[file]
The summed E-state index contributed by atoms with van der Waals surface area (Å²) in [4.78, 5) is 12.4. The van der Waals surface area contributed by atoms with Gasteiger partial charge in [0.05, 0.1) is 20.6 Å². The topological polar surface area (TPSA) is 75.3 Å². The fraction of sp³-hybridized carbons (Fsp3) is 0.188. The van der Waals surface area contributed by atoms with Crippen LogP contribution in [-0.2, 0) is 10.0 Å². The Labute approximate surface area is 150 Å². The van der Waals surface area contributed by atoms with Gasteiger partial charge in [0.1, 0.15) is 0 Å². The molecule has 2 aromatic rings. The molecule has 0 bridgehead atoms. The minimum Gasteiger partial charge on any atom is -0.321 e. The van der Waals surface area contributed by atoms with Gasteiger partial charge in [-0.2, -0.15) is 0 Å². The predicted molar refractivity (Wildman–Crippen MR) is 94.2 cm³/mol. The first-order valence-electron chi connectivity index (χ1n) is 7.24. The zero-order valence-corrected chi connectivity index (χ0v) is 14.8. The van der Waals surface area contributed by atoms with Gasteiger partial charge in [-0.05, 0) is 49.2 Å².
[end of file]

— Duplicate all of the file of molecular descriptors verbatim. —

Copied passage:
The summed E-state index contributed by atoms with van der Waals surface area (Å²) in [4.78, 5) is 12.4. The van der Waals surface area contributed by atoms with Gasteiger partial charge in [0.05, 0.1) is 20.6 Å². The topological polar surface area (TPSA) is 75.3 Å². The fraction of sp³-hybridized carbons (Fsp3) is 0.188. The van der Waals surface area contributed by atoms with Crippen LogP contribution in [-0.2, 0) is 10.0 Å². The Labute approximate surface area is 150 Å². The van der Waals surface area contributed by atoms with Gasteiger partial charge in [0.1, 0.15) is 0 Å². The molecule has 2 aromatic rings. The molecule has 0 bridgehead atoms. The minimum Gasteiger partial charge on any atom is -0.321 e. The van der Waals surface area contributed by atoms with Gasteiger partial charge in [-0.2, -0.15) is 0 Å². The predicted molar refractivity (Wildman–Crippen MR) is 94.2 cm³/mol. The first-order valence-electron chi connectivity index (χ1n) is 7.24. The zero-order valence-corrected chi connectivity index (χ0v) is 14.8. The van der Waals surface area contributed by atoms with Gasteiger partial charge in [-0.05, 0) is 49.2 Å².